Friday, 23 September 2016

Astrognome Scrapbook Mars Climate Explorer

Mars Climate Explorer

On 23rd September 1999 NASA lost the $125 million spacecraft Mars Climate Explorer, as it reached Mars.



Unfortunately one engineering team used metric units while another used English units for a key spacecraft operation, for that reason, information failed to transfer between the Mars Climate Orbiter spacecraft team at Lockheed Martin in Colorado and the mission navigation team in California.

"People sometimes make errors," said Edward Weiler, NASA's Associate Administrator for Space Science in a written statement. "The problem here was not the error, it was the failure of NASA's systems engineering, and the checks and balances in our processes to detect the error. That's why we lost the spacecraft."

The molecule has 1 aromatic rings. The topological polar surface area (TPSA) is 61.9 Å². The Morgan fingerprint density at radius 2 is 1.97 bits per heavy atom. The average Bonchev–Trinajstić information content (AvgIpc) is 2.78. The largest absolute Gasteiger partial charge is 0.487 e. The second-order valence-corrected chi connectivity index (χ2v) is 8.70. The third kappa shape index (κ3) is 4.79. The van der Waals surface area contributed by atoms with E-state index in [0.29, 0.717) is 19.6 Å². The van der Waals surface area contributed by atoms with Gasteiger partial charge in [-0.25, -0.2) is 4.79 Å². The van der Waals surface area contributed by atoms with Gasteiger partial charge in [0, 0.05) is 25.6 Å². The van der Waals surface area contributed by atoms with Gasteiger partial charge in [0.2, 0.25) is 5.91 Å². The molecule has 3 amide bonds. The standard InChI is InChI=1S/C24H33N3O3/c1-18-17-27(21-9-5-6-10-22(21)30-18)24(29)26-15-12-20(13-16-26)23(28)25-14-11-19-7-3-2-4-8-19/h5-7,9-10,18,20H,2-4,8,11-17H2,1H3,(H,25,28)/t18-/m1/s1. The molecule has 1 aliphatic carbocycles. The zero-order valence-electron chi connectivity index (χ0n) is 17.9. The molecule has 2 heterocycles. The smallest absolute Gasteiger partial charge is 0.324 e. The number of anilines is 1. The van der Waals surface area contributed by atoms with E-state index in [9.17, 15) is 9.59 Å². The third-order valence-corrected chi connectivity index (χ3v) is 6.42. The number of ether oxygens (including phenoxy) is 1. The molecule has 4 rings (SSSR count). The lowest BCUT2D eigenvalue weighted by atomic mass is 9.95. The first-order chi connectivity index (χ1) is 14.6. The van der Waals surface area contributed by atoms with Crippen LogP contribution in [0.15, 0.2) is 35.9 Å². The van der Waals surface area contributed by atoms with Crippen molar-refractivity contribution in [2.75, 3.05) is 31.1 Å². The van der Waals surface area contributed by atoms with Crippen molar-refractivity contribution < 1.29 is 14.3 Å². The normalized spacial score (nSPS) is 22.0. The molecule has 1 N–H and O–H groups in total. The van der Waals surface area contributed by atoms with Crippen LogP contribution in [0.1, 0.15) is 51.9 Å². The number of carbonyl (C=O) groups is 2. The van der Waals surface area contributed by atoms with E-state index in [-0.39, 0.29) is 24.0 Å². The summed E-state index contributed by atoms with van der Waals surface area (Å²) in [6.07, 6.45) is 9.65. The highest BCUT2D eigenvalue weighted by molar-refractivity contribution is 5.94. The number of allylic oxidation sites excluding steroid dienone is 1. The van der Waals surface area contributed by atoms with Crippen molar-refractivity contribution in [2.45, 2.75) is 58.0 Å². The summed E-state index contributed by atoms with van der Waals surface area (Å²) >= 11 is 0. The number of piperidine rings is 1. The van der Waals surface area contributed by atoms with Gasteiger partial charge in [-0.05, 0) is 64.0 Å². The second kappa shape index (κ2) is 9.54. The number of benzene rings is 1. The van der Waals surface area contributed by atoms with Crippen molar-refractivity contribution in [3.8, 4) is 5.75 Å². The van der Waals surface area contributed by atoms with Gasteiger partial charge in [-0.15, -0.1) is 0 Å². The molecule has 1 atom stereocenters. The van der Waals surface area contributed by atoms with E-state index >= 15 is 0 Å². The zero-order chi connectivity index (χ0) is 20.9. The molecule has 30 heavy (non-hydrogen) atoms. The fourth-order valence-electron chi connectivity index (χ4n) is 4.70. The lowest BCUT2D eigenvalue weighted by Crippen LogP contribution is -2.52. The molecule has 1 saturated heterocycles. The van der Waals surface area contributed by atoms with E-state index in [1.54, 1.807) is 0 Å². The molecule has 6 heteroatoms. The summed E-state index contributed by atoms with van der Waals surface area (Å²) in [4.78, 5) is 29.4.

The navigation mishap pushed the spacecraft dangerously close to the planet's atmosphere where it presumably burned and broke into pieces, killing the mission on a day when engineers had expected to celebrate the craft's entry into Mars' orbit.

The space craft had completed a nearly 10 month journey when it reached Mars, its mission was to relay data from an upcoming mission called Mars Polar Lander, and help understand the early climate on Mars.




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